A group of scientists has warned the world's governments about the increasing threat of greenhouse gases and said if changes are not made the planet will enter a permanent "hothouse" state.
In a study published in the multidisciplinary scientific journal Proceedings of the National Academy of Sciences of the United States of America (PNAS), a group of scientists "explore the risk that self-reinforcing feedbacks could push the Earth System toward a planetary threshold that, if crossed, could prevent stabilization of the climate at intermediate temperature rises."
The planet has a stabilization system, composed of different natural elements which absorb CO2. Oceans, lands, forests and the polar ice absorb millions of tons of carbon every year. These are today our allies in the fight against global warming. However, scientists are warning that if the planet crosses the threshold, it could disrupt the stabilization mechanisms, which would "cause continued warming on a “Hothouse Earth” pathway even as human emissions are reduced."
The mechanisms that capture carbon particles can change their structures, due to the temperature rise, and as a consequence could start ejecting the absorbed particles into the atmosphere. "These tipping elements can potentially act like a row of dominoes. Once one is pushed over, it pushes Earth towards another," explained Johan Rockstrom, executive director of the Stockholm Resilience Center and one of the authors of the report.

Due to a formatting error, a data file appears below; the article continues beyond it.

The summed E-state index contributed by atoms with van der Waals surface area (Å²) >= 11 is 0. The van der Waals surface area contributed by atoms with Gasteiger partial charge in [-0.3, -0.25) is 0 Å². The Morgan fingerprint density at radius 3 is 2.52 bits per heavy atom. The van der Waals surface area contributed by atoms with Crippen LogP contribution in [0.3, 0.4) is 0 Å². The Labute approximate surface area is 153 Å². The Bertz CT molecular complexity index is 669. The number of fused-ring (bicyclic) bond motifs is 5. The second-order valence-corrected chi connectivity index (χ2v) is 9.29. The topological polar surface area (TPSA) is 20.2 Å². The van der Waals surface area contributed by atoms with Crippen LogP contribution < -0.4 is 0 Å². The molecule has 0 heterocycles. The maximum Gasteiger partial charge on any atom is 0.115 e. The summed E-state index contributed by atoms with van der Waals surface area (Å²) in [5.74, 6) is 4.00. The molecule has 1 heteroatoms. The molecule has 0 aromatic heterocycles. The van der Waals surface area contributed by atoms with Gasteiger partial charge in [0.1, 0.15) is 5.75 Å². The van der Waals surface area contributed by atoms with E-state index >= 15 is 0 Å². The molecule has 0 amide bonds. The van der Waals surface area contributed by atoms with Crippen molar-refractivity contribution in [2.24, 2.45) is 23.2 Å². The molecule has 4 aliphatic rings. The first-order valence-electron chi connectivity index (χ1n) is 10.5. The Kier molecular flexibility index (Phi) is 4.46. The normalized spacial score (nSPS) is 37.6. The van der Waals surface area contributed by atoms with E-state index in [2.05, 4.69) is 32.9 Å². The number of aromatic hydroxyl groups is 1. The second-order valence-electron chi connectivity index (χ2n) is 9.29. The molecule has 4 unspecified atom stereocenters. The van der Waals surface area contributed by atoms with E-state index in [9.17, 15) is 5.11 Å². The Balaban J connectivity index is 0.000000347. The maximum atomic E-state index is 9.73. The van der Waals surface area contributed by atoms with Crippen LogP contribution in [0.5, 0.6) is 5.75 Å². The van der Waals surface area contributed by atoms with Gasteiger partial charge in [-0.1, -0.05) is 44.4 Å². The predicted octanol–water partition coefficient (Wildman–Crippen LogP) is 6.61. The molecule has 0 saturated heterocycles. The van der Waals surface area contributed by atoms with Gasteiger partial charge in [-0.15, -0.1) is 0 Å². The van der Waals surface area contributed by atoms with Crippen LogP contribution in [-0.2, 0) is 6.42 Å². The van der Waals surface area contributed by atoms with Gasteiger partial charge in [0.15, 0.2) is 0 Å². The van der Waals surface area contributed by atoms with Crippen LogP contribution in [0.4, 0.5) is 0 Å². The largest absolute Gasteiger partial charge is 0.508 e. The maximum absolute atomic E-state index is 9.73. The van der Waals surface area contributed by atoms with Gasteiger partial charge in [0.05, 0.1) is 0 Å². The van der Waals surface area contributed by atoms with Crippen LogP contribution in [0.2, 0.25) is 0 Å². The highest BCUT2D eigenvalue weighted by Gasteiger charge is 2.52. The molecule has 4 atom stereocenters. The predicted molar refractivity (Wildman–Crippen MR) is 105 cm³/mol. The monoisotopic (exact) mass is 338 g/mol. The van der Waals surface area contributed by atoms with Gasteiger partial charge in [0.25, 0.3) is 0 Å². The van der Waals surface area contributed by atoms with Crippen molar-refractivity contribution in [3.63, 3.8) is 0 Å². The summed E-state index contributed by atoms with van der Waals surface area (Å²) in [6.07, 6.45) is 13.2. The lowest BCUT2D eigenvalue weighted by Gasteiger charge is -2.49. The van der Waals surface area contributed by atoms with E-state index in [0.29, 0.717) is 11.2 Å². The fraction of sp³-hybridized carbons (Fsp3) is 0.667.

"Crossing the threshold would lead to a much higher global average temperature than any interglacial in the past 1.2 million years and to sea levels significantly higher than at any time in the Holocene," the report said, explaining this could lead to a drastic change in life on the planet.
Sea levels would rise, storms could become stronger, some coral reefs would be eliminated, and some rivers would flood more frequently, the report warns. The condition "guarantees a climate 4-5 Celsius (7-9 Fahrenheit) higher than pre-industrial times, and sea levels that are 10 to 60 meters (30-200 feet) high than today," the article warns.
The scientists said "collective human action is required to steer the Earth System away from the potential threshold... Such action entails stewardship of the entire Earth System—biosphere, climate, and societies—and could include decarbonization of the global economy, enhancement of biosphere carbon sinks, behavioral changes, technological innovations, new governance arrangements, and transformed social values."
If actions are not taken, crossing this threshold could happen by the end of this century, they explained.